Forced to return to Pearl Harbor to make repairs on Yorktown, Fletcher was in port only briefly before being dispatched by Nimitz to oversee the defense of Midway. Sailing, he joined with Rear Admiral Raymond Spruance's Task Force 16 which possessed the carriers USS Enterprise and USS Hornet. Serving as the senior commander at the Battle of Midway, Fletcher mounted strikes against the Japanese fleet on June 4. The initial attacks sunk the carriers Akagi, Soryu, and Kaga. Responding, the Japanese carrier Hiryu launched two raids against Yorktown that afternoon before being sunk by American aircraft. The Japanese attacks succeeded in crippling the carrier and forced Fletcher to shift his flag to the heavy cruiser USS Astoria. Though Yorktown was later lost to a submarine attack, the battle proved a key victory for the Allies and was the turning point of the war in the Pacific.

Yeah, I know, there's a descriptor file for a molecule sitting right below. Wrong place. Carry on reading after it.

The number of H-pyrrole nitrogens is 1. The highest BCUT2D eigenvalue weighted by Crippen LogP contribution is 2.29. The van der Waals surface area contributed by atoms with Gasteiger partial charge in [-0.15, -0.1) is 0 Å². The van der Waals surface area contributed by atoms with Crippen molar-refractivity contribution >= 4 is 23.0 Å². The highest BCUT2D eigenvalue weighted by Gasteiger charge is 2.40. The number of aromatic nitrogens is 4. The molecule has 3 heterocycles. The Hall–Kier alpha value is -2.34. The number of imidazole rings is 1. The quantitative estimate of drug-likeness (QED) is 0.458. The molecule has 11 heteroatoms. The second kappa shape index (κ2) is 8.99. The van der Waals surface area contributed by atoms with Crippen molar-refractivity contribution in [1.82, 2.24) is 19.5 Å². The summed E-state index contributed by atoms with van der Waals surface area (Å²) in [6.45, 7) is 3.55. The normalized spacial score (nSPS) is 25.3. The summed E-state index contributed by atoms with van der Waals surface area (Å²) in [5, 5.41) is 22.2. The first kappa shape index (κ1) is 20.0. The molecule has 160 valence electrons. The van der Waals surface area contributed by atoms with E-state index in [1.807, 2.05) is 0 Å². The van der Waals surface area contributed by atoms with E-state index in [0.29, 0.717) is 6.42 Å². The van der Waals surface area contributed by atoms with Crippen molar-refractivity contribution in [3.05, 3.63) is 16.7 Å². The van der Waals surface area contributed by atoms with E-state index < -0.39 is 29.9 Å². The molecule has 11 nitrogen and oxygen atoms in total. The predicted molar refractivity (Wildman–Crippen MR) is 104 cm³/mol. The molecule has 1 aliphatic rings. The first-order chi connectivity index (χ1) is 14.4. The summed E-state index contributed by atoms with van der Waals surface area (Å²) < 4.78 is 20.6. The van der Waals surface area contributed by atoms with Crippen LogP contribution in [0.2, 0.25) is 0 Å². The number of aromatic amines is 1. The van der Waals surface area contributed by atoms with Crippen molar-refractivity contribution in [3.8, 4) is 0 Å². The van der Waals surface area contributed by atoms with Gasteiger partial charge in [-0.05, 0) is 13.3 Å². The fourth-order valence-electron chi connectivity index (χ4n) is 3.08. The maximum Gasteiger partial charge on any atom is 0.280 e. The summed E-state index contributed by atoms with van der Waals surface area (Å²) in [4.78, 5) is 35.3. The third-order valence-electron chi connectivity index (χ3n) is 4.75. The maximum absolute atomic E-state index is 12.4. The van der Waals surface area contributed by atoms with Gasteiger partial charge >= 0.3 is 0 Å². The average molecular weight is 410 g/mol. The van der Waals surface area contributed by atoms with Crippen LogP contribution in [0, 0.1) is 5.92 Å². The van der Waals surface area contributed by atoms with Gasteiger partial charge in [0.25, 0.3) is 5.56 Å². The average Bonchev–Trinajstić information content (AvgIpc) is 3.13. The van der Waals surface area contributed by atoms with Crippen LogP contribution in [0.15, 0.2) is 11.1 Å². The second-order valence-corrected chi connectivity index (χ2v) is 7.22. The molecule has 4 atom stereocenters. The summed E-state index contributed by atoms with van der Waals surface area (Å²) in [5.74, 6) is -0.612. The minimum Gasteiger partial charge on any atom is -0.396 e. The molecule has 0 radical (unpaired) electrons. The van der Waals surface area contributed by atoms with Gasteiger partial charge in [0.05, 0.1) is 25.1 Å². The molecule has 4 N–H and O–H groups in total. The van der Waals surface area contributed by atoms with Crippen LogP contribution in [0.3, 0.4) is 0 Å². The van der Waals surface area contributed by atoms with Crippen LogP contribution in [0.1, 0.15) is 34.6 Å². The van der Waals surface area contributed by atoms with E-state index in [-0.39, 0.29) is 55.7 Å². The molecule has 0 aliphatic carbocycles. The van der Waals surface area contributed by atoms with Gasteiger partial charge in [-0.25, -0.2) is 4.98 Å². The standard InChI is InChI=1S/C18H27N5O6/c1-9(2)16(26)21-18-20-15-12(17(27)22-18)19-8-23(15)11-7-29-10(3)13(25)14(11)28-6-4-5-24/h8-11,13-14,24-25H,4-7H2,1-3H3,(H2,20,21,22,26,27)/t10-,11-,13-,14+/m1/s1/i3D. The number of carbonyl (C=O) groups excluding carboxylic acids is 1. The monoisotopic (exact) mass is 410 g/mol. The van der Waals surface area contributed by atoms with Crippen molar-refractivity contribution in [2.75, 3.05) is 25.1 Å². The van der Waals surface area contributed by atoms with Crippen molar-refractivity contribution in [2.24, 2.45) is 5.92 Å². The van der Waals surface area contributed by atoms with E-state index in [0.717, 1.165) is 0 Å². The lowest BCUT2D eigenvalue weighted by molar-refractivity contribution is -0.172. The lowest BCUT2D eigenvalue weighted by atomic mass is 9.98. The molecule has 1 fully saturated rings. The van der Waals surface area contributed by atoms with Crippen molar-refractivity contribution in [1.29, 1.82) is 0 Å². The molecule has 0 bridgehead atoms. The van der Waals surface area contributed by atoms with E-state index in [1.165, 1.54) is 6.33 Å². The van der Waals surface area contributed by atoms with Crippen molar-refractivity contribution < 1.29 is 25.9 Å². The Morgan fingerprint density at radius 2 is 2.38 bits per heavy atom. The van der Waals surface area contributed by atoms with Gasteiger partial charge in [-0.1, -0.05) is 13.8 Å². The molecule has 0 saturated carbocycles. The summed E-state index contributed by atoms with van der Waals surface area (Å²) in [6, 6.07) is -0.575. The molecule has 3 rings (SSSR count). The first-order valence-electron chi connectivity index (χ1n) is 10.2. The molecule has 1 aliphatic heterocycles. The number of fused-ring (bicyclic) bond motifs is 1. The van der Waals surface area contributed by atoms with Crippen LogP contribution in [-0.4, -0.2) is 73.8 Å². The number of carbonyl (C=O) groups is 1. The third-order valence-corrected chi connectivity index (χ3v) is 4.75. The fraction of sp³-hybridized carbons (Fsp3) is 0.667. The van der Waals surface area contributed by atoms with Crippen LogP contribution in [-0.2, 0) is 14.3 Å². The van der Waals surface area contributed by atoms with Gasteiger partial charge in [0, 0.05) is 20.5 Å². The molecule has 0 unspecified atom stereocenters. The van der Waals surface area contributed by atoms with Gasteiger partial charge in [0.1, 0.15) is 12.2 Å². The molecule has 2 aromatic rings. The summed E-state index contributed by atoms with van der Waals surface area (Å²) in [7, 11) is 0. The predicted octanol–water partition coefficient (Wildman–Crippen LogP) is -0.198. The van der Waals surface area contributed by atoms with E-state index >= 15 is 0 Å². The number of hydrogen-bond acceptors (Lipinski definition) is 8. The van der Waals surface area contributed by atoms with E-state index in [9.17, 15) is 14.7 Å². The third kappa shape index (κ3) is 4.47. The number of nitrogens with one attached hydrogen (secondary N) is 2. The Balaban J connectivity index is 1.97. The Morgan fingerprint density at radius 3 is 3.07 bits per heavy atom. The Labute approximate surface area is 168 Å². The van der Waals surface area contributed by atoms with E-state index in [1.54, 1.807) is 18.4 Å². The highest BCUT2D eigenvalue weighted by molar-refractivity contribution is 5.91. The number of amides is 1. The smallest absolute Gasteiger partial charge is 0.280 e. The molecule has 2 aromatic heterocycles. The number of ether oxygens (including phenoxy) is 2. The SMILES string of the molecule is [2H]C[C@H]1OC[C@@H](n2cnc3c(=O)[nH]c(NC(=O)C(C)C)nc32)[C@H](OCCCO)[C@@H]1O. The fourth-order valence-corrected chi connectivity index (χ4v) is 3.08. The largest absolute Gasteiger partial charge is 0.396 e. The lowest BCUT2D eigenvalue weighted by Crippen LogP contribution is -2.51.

Frank Jack Fletcher - Fighting in the Solomons:
On July 15, Fletcher received a promotion to vice admiral. Nimitz had tried to obtain this promotion in May and June but had been blocked by Washington as some perceived Fletcher's actions at the Coral Sea and Midway as being overly-cautious. Fletcher's rebuttal to these claims was that he was attempting to preserve the US Navy's scarce resources in the Pacific in the wake of Pearl Harbor. Given command of Task Force 61, Nimitz directed Fletcher to oversee the invasion of Guadalcanal in the Solomon Islands. Landing the 1st Marine Division on August 7, his carrier aircraft provided cover from Japanese land-based fighters and bombers. Concerned about fuel and aircraft losses, Fletcher elected to withdraw his carriers from the area on August 8. This move proved controversial it compelled the amphibious force's transports to withdraw before landing much of the 1st Marine Division's supplies and artillery.